The Federal Government has said the country’s military manpower is not enough to secure every village in the Middle Belt region in order to stop incessant killings occasioned by herders and farmers’ clashes in the area.
It has, however, mandated the National Emergency Management Authority to rebuild villages in Benue State and ensure they are not far from one another.
The Federal Government also said that the farmers and herdsmen’s clashes which had led to loss of lives and property were caused by the influx of weapons into the country through the trans-Saharan routes.
The Minister of Defence, Mansur Dan-Ali, the Minister of Agriculture and Rural Development, Audu Ogbeh, and the Minister of Interior, Abdulrahman Dambazau, stated this on Thursday at a town hall meeting in Abuja on the farmers and herders’ clashes.
Ogbeh said as was the case in Argentina, Pakistan and Namibia, there were ongoing plans to generate electricity from cow dung when the government finally put the reserves in operation.
Speaking on the N10bn to be given to troubled states, the agriculture minister said the money would be used “to rebuild the devastated villages as all the Internally Displaced Persons in Benue State wanted to return home as quickly as possible.”
Ogbeh added, “I was with the Vice-President, Yemi Osinbajo, in Benue State on Tuesday and the money announced is not only for Benue, which is apparently facing this crisis.
“The crisis in the IDP camps is very severe. Lots of women and children want to return home, but there are no homes. So, the idea is to rehabilitate the homes as quickly as possible to let them return home.
“Two, NEMA is redesigning the settlements in the villages to bring more communities together so that people don’t live too far apart. Otherwise, we don’t have enough security to guard every settlement. Unless you have units of 10 or 11 soldiers to guard each village, there is no way that the current security network can cover the needs of villagers who may be attacked in the afternoon or night. That was one of the things we studied on Tuesday.
“Three, we have to do everything we can to end these pastoral movements, slowly and in the large scale later. We have 415 reserves. Some have been encroached upon while others are still there. We have to provide water and grass, and protect the herdsmen from cattle rustlers, who are also Fulani.
“The Minister of Interior and I are working on agro-rangers being trained by the military to guard these places so that there can be peace within those communities.
“We can also then do what has been done in Pakistan, Argentina, and even Namibia here, by using the cow dung to generate electricity. These things we have designed and we are raising funds to start them.”
The convener of the meeting and the Minister of Information and Culture, Alhaji Lai Mohammed, said the clashes between farmers and herdsmen were connected with “demographic, environmental, social and economic dynamics and it will be a distortion to attribute the clashes to ethnic and religious reasons.”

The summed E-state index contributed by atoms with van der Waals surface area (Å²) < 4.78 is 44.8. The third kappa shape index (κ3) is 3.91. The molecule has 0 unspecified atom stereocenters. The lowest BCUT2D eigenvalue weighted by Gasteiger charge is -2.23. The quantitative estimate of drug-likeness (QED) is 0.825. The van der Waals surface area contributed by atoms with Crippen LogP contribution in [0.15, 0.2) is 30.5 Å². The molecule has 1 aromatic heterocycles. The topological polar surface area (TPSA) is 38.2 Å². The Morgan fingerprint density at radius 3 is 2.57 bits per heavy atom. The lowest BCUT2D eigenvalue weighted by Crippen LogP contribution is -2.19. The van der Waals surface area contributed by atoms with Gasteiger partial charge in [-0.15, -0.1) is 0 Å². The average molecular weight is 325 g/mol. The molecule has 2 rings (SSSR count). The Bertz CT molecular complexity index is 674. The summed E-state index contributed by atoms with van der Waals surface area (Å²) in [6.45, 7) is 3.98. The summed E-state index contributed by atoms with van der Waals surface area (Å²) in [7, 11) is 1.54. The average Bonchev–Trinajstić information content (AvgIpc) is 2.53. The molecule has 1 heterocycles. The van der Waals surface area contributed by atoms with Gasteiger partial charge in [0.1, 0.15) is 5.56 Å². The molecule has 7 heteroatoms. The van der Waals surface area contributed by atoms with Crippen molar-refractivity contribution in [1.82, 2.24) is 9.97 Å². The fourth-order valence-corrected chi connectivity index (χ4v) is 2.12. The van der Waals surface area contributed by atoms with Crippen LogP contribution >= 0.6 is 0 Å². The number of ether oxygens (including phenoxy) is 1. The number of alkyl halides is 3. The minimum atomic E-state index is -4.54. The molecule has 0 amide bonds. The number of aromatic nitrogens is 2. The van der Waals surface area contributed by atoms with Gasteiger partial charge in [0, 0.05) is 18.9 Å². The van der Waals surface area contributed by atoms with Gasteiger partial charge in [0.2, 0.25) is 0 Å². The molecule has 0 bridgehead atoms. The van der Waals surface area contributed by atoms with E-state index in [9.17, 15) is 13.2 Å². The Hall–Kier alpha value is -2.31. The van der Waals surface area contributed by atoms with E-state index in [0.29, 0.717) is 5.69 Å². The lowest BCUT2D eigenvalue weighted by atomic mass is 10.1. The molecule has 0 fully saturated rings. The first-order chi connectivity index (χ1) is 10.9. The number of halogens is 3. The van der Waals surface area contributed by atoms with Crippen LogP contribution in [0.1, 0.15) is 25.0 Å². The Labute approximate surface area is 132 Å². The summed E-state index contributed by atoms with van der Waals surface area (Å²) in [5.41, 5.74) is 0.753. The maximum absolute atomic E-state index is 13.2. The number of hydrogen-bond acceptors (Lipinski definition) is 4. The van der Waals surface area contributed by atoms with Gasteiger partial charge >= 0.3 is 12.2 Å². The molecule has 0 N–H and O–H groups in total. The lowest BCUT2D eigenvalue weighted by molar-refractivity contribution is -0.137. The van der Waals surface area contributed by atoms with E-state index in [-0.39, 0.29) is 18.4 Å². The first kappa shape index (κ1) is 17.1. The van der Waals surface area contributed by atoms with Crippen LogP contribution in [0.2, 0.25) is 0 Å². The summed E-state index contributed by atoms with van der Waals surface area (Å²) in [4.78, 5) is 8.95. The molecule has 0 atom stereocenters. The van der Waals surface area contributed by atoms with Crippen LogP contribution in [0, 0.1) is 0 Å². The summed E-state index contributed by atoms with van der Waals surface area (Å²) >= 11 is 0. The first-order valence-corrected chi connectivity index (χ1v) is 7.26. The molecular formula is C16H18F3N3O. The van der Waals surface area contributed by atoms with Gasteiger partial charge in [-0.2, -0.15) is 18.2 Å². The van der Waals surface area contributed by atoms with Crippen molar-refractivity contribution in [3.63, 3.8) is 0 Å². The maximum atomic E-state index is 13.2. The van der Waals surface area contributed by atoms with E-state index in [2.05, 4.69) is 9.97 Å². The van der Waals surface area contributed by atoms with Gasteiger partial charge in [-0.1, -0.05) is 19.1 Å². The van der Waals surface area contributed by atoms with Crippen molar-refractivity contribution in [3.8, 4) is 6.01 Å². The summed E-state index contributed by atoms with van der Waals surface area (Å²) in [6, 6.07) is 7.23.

Mohammed said, “In 1963, Nigeria’s population was 52 million. Today, it is about 200 million, yet the land space has remained the same. Against this background, the contest for land and other natural resources is bound to be keener, and the friction, more.
“There are various measures that have been taken by the Federal Government to stop these senseless killings and curtail the criminality that has fuelled the clashes. The Nigerian Air Force has deployed its Special Forces to the newly-established 23 Quick Response Wing in Nguroje, Taraba State. The NAF also has a 1,000-man Special Intervention Force deployed in Makurdi to degrade bandits and criminals in Benue and Nasarawa states.
“In the last two weeks, the Police Intelligence Response Team and the Police Special Forces, whose work cut across Benue, Nasarawa and Taraba states, arrested 11 suspects and recovered 10 AK-47 rifles and other firearms from them. These are just some of the arrests made by the security forces in recent days.”
The Defence Minister, Dan-Ali, said President Muhammadu Buhari’s reference to the herdsmen being trained in Libya was in relation to the infiltration of weapons into the country through the trans-Saharan routes.
He said, “There are no foreigners such as Chadians and Libyans coming into Nigeria. What we mean is that the crises in Libya motivated the coming in of arms and ammunition into the country through the trans-Saharan routes. This is the situation. To handle this, the Federal Government has set up a committee whereby a commission to tackle small arms is being looked into.”
Also, the Minister of Interior, Dambazau, said, “As a result of the crises in Libya, quite a huge number of weapons have found themselves into the country. It is not just in Nigeria, but the whole of the sub-region of the Economic Community of West African States.
“We have organised, in conjunction with ECOWAS, a conference on the movement of people and services. The whole idea is to control the movement of weapons. There is also the concept of biometrics to screen those people who enter Nigeria.”
Some of the delegates at the meeting, including the Christian Association of Nigeria and the Miyetti Allah Breeders Association, advised the government to work on establishing ranches, noting that that was the 21st-century practice, and would guarantee lasting peace and security.